The imagined speaker’s emotions rise to a pitch greater than the situation warrants, and for this reason the example is a comic mockery of circumlocution. At first, the speaker is consciously circumlocutory. But only for a while, until circumlocution gets out of hand and overcomes him. At this moment, it becomes a metaphor for the creative process, which is part conscious and part unconscious. The “impulse” which the speaker “indulges” is really the desire to create a literary piece — to combine concise and brilliant language, “struggling for utterance upon his tongue,” with an appropriate kind of structure or method (”involutions [page 42:] and parentheses”), in order to achieve a particular effect in his listener (”anger”), which recalls Poe’s critical dictum that a literary artist should always proceed from a preconceived effect. Later on, the narrator defends his circumlocutory manner: “Had I not been thus prolix, you might either have misunderstood me altogether, or, with the rabble, have fancied me mad” (VI, 150). In calling our attention to prolixity, he asks us to see, ultimately, that such writing not only disguises the creative consciousness, but also issues in the story itself. There is method in his madness.

An important word or idea in the first example is “dread.” Its function is psychological, as it denotes the speaker’s fear of the listener’s anger that he wishes to arouse. In the second example, which has to do with procrastination, the sense of dread intensifies into a metaphysical quality:

We have a task before us which must be speedily performed. We know that it will be ruinous to make delay. The most important crisis of our life calls, trumpet-tongued, for immediate energy and action. We glow, we are consumed with eagerness to commence the work, with the anticipation of whose glorious result our whole souls are on fire. It must, it shall be undertaken to-day, and yet we put it off until to-morrow; and why? There is no answer, except that we feel perverse, using the word with no comprehension of the principle. To-morrow arrives, and with it a more impatient anxiety to do our duty, but with this very increase of anxiety arrives, also, a nameless, a positively fearful, because unfathomable craving for delay. This craving gathers strength as the moments fly. The last hour for action is at hand. We tremble with the violence of the conflict within us, — of the definite with the indefinite — of the substance with the shadow. But, if the contest have proceeded thus far, it is the shadow which prevails, — we struggle in vain. The clock strikes, and is the knell of our welfare. At the same time, it is the chanticleer-note to the ghost that has so long overawed us. It flies — it disappears — we are free. The old energy returns. We will labor now. Alas, it istoo late! (VI, 148-149)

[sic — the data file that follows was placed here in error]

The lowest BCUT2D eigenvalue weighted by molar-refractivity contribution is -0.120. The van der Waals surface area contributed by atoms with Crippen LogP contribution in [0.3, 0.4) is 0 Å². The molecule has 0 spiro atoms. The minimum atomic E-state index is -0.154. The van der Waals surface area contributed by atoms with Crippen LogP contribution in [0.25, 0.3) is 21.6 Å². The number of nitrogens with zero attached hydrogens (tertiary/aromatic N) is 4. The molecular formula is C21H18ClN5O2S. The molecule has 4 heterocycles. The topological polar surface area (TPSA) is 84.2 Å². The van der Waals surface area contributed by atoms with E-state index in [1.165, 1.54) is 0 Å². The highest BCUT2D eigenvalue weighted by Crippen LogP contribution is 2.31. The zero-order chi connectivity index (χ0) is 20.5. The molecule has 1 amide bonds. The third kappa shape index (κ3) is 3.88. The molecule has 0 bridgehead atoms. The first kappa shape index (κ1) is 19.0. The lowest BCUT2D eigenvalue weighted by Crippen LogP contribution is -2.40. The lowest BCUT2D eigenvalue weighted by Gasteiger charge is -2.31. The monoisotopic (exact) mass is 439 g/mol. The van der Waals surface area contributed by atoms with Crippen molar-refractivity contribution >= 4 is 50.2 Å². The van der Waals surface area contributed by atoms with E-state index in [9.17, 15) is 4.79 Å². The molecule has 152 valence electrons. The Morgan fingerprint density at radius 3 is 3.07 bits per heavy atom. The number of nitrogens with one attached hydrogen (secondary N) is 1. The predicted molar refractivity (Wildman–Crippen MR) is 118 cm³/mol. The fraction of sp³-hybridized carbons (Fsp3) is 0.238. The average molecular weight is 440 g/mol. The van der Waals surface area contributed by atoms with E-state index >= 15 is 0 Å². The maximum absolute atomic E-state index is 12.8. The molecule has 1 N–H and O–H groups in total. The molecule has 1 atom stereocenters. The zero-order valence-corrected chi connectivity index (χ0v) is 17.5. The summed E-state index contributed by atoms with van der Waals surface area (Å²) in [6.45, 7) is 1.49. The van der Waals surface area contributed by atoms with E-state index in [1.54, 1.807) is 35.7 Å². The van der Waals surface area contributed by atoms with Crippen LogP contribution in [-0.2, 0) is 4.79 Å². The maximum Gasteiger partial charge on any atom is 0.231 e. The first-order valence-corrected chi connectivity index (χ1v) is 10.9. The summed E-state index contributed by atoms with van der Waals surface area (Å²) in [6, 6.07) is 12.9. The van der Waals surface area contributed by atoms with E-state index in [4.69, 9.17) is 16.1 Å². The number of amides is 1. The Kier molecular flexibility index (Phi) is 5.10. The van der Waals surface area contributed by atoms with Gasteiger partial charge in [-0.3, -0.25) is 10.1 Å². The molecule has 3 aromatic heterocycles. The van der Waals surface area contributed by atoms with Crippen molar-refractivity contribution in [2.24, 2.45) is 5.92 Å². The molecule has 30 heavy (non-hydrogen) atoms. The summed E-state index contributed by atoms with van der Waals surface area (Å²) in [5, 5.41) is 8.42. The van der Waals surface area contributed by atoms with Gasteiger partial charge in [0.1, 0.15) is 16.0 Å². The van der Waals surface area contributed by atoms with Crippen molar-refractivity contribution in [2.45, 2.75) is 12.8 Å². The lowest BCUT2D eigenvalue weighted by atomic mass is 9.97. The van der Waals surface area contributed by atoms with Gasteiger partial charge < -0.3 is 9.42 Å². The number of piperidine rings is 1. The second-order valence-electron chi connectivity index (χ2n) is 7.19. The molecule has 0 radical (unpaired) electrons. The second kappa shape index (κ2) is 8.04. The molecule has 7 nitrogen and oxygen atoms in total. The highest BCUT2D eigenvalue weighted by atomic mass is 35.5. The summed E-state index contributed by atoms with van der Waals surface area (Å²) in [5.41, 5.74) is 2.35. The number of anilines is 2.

The narrator-as-artist draws a parable about a mood he dreads — “a nameless, a positively fearful, because unfathomable, craving for delay.” The “important crisis” that calls, “trumpet-tongued,” is the moment of inspiration to which an artist must respond “speedily,” if he would not lose sight of it. The “task” that lies before him is unmistakable, but procrastination perverts his will to creative action. He plays a game with the very impulse that would lead to a “glorious result,” the creation of an artistic work, and loses. He is so caught up in observing the motion of creativity within himself that he dissipates its energy. Here, at any rate, he cannot both trace this motion and act upon it, as the speaker in the first example could. As he watches this “indefinite” motion, a clock strikes, and he thinks it knells his welfare, for it shocks him out of his state of inner turmoil, apparently freeing him to commence work. But, at the same time, the clock, symbolizing the temporal or “definite” world of time, drives away the “shadow” (”the ghost that has so long overawed” him), whose origin is the “indefinite” world of eternity — the source of creative inspiration. Ironically, when the “old energy” (conscious energy) returns, the “shadow” (unconscious energy) flees. The irony becomes comic, because the “shadow” itself is the Imp that generates the artist’s perverse mood. The clock’s striking relieves the artist’s anxiety but sounds the death knell of the creative impulse. But the tale’s narrator, unlike the artist in the parable, creates his own story, even after everything has [column 2:] happened, because he can balance the indefinite with the definite, the substance with the shadow. Out of such balance, art triumphs over life. But first the artist must believe in his feelings, an idea that ironically recalls the narrator’s earlier satirical view of theorists, all of whom lack belief in the feelings. Poe is not averse to poking fun at the artist or the artist’s role.

The third example intensifies the anxiety involved in the creative force into the terror of self-destruction: